Gustavo Arellano would rather stick hot churros in his eyes than witness another Mexican dish anointed by the food-blogger industrial complex. The writer of the bitingly funny and incisive OC Weekly column “¡Ask a Mexican!” spent part of February spitting invective toward a hapless Eater Austin writer who dared argue that Texas’s capital birthed the breakfast taco. “Oh yeah, that,” Arellano demurs. “What a shit show.” He’s fond of dropping “gabacho” in print, a term for anglos that’s infinitely more lacerating than “gringo.” And yet here we are discussing a little-known taco preparation for a new website about… breakfast.

“Hey, good luck with that,” he offers.

Arellano’s warm wishes flow in two directions: toward Extra Crispy, of course, and toward finding examples nationwide of our gut-busting quarry, the taco placero.

It starts with a hand-formed tortilla of corn flour and shortening, the golden mortar of sopes, huaraches, and gorditas. Layered on top are the usual taquería suspects: meat of your choice, seared jalapeños, sliced avocado, yellow rice, maybe a couple strips of mild panela cheese. But that’s when the big guns of breakfast come in. Flattop-griddled potatoes and hard-boiled eggs reinforce what is already a brick-solid morning meal. The taco placero can be as voluminous as a Mission burrito, yet it eats nothing like one. And it’s elusive as fuck.

The taco placero can be as voluminous as a Mission burrito, yet it eats nothing like one. And it's elusive as fuck.

“The only place in the United States where people will know about them is Puebla York or Santa Ana, here in southern California, where poblanos live,” Arellano says. He would know. His 2013 book Taco USA is a Rosetta Stone of Mexican-food arcana. Among its insights is that Rick Bayless, America’s foremost practitioner of “elevated” Mexican cuisine, has thin skin. Also, what gabacho chefs like Bayless often presume are obscure, unappreciated dishes with no credible representation in the U.S. get cooked every day, and ably, in Mexican neighborhoods nationwide.

The taco placero, however, is underground even by Arellano’s standards. Asked if he could recommend any spots in Santa Ana that served it, he says, “None that are legal. You got to go to someone’s house on the weekend.”

That leaves “Puebla York,” the nickname owing to the roughly 600,000 people living in the metro area with roots in the central Mexican state. Before we go there, though, we have to go south—2,500 miles south.

Pleasurable though they are to eat, tacos placeros have no nominal connection to placer, the Spanish word for “pleasure.” The modifier derives from “plaza,” or any open space where street vendors might ply their trade. In their native Puebla, tacos placeros are prepared and consumed in town squares and covered markets. If they have a spiritual home, it is Atlixco, a valley city roughly 20 miles southwest of the capital, in the shadow of 17,800-foot Popocatépetl.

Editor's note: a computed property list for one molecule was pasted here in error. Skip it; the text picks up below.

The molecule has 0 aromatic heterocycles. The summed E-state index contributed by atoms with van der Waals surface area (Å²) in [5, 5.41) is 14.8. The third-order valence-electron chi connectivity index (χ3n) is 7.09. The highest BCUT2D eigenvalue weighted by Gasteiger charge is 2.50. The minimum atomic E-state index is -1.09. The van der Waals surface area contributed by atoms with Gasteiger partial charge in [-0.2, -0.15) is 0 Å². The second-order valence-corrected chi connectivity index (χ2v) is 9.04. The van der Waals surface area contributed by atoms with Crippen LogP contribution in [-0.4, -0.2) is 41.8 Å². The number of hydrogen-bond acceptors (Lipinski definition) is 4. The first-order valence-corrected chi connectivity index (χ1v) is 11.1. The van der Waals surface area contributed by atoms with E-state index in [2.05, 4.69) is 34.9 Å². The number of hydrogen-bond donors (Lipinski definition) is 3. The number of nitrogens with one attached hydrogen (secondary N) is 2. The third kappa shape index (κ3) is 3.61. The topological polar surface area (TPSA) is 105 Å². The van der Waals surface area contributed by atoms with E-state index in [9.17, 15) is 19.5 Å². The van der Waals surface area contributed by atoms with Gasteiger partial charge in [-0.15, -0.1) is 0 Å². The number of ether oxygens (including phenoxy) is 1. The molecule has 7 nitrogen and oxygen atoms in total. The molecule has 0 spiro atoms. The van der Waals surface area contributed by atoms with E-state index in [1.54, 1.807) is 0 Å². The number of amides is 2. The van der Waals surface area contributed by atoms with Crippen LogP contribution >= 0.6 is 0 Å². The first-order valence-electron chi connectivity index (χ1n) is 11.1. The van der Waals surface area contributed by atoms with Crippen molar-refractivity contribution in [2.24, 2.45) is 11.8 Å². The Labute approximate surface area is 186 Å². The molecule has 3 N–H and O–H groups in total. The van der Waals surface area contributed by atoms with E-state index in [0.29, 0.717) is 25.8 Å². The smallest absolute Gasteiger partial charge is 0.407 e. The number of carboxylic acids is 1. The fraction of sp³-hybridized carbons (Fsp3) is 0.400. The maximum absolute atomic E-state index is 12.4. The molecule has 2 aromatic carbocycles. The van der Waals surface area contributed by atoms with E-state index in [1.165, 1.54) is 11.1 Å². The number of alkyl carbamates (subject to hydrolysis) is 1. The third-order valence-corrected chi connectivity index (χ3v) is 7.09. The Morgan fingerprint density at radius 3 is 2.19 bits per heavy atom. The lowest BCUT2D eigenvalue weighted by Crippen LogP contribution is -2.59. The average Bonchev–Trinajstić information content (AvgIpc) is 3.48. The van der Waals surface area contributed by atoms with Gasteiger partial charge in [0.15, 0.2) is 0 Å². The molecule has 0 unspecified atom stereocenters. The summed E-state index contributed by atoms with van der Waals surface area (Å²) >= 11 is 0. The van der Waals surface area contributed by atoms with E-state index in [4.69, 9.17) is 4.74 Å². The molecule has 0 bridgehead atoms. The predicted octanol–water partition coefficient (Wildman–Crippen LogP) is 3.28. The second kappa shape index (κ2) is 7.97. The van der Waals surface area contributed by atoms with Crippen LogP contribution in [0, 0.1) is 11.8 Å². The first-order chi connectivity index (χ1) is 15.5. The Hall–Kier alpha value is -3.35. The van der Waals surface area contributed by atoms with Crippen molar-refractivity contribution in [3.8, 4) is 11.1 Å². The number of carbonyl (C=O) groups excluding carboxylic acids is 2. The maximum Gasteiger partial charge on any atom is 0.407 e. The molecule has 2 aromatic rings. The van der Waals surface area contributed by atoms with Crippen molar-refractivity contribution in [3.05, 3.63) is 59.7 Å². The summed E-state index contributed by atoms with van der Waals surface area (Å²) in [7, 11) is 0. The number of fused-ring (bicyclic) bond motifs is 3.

Tacos placeros have no strict ingredient checklist, nor do they figure at any one mealtime; integral to the placero’s identity is its utter lack of one. A poblano vendor might layer in French fries or grilled nopál (cactus). Puebla’s Spanish-language tourism bureau website states that a placero might be filled with shredded chicken, a nopál-and-egg combo, tongue sausage and egg, stewed pork skins with red or green salsa, pork ribs in adobo, or anything that might be ready at hand. Other Spanish-language sources name cecina—salted, dried, pounded and grilled beef—as the meaty filling of choice. No bother; they’re all good. And they’re all prepared by women.

Tacos placeros have no strict ingredient checklist, nor do they figure at any one meal time; integral to the placero's identity is its utter lack of one. 

To hear Diana Popoca tell it, the taco placero’s low profile stateside correlates to the few women working flattops at New York’s numerous poblano-owned delis. “It’s very labor-intensive,” she says of the preparation. Popoca is the head line cook at Brooklyn’s Puebla de los Angeles Deli, located in the nebulous neighborhood between heavily poblano Sunset Park and heavily bearded South Park Slope. “Men are too lazy,” she says, eyes twinkling mischievously. Her griddle is a-sizzle with takeout orders of sopes, tortas, and, yes, tacos placeros. “You need to get the potatoes ready, to pound out the tortilla, to slice the avocado fresh. It’s too much for them. Only women would do it.”

Does she get many requests for tacos placeros in the morning? “All day long,” she says. “Not many places cook them, but we do.” Before detoxing in the drunk tank one night, you may want to commandeer a taco placero de chile relleno, which positions a batter-fried poblano pepper filled with queso fresco in the tortilla, along with all the fixins.

It being morning, however, I order one with cecina and ask for the egg fried rather than hard-boiled. Accompanied by a generous cup of salsa verde rendered cool and smooth by avocado, the placero is unwieldy enough to justify the napkin-wrapped plastic fork at its side. But befitting a dish that shuns orthodoxy, there’s no right way to eat it. The important thing is that it be eaten.

Recommended spots:  

New York, NY

Puebla de Los Angeles Deli
722 5th Ave
Brooklyn, NY
(718) 965-4700

The King of Tacos
90-17 31st Ave
Queens, NY
(718)424-0299

Los Angeles, CA

“Where people are partying or playing soccer or hanging out in Santa Ana, you’ll find them.” – Gustavo Arellano

Cemitas Poblanas Mi Magdalena
401 S. Indiana St.
Los Angeles, CA
(323) 266-6068

     

Jonathan Schultz scribbles about cars, food, product design and travel from his home in Ditmas Park, Brooklyn.